(Comic) Book Review: Erstwhile

Not too long ago I took part in a kick starter campaign for Erstwhile, which is a webcomic that illustrates lesser known fairy tales. These are the ones that haven’t been made into movies, and that you’ll end up reading different versions of in each fairy tale book you pick up. That’s something I’ve always been into, probably from the time I was five or six years old.

The irony here is that I haven’t read all of the stories online, and that I only kicked in because I’ve been following another webcomic, Red String,  by one of the authors/illustrators Gina Biggs, for at least 5 years. She promised extra updates if they surpassed their goal by a certain amount, I liked the little I did read of Erstwhile, and I knew some of the money had to help support her comics, so I chipped in $20 to get a hard copy of the book. $10 would have gotten me a pdf, but I figured if I was going to donate I might as well get myself a physical copy of what I was supporting. In the end they didn’t surpass their goal by the amount they wanted, but came close enough that we did get a some extra updates 😀

But anyway, my awesome package came in the other day so now we have this review!

I was not expecting the book to be hard cover, I was already pleasantly surprised by that. And I forgot about the bonus bookmark and post cards I was promised! They’re adorable!

Stories featured in this book that I have read *some* version of in the past are: 

Maid Maleen, The Farmer’s Clever Daughter (this story is amazing, if you have not read it, please do so, I LOVE THAT GIRL), All Fur, The Sweet Porridge and A Tale With a Riddle (I read a similar much longer version).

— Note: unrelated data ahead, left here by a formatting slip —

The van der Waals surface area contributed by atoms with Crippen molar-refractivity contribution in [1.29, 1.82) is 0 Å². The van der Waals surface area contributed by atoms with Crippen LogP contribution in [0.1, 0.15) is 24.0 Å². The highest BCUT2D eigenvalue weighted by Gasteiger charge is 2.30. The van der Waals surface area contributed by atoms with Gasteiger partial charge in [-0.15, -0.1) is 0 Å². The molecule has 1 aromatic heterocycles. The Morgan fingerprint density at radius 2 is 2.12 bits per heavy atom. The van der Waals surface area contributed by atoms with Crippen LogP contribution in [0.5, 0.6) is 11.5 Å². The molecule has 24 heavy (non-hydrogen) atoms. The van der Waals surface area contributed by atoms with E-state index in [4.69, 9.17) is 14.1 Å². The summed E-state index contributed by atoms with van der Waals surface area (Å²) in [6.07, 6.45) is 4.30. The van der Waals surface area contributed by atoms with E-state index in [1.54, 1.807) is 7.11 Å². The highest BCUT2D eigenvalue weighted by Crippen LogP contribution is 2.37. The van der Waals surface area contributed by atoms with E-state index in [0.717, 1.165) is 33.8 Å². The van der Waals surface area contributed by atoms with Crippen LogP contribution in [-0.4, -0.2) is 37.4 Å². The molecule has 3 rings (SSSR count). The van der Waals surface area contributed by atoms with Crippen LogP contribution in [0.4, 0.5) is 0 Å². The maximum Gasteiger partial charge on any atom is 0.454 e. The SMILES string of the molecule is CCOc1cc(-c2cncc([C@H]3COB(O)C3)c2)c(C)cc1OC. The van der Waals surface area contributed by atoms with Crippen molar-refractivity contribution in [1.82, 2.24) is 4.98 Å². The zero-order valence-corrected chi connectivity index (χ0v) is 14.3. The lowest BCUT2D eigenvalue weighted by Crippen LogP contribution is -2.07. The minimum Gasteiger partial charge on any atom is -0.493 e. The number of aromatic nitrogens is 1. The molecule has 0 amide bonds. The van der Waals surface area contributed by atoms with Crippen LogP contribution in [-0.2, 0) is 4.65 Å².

Stories I read for the first time in this book: 

The Bird, the Mouse & the Sausage, The Little Shroud and The Old Man & his Grandson

What I liked about this collection of stories is that more of them focused on heroines who were able to advance themselves, or rescue themselves, through their own wit coupled with some good fortune. I know of many more folk tales that have this theme, even of some where the princess has to “rescue” the prince, and they really should get more attention (and from what I’ve been led to believe, that was part of the reason Erstwhile was started.) They serve as much better role models for young girls and these are stories that make you think. I love how folk tales like they ones they’ve illustrated always feature clever solutions or cunning tricks, or even just weird things that make you think. You probably won’t get what I mean by that if you’ve never been exposed to any folk tales of the sort.

Why You Shouldn’t Like This: 

  • I get that they were trying to be multicultural with some of the stories by including people of different races and colors, but I’d prefer if they illustrated Native American, African, South American, Asian and other folk tales so that their cultures are really represented. Or, they could stick with European stories, but mix up the races instead of just going with one (only one story did this), kind of like the Cinderella movie with Whitney Houston and Brandy (which was amazing if you have yet to see it).
  • The retail price of the book is $20, which is pretty steep on a student’s budget. I could see more people going for a $10 soft cover version. But if you follow the comic and want to support it, $20 doesn’t feel like that much.
  • I wish it was longer!!

And that’s it, I really don’t have anything bad to say about this. I truly love the authors for giving these “lesser known” stories more attention, because they *need* more attention. Even if you don’t want to buy the book, I reeeeeeally recommend checking out the webcomics, which are available to read for free, online. I’m speaking more about Red String now when I say that it really is updated regularly, which is no small feat, I can’t tell you how many webcomics I’ve dropped over the years because updates became terribly sporadic or just stopped all together.

I only hope that I’ll be able to make it to Otakon one year (or that she can make it up to NYCC) so I can have Gina Biggs autograph my copy, and so I can tell her how much I love her comics (and regular updates!) in person.


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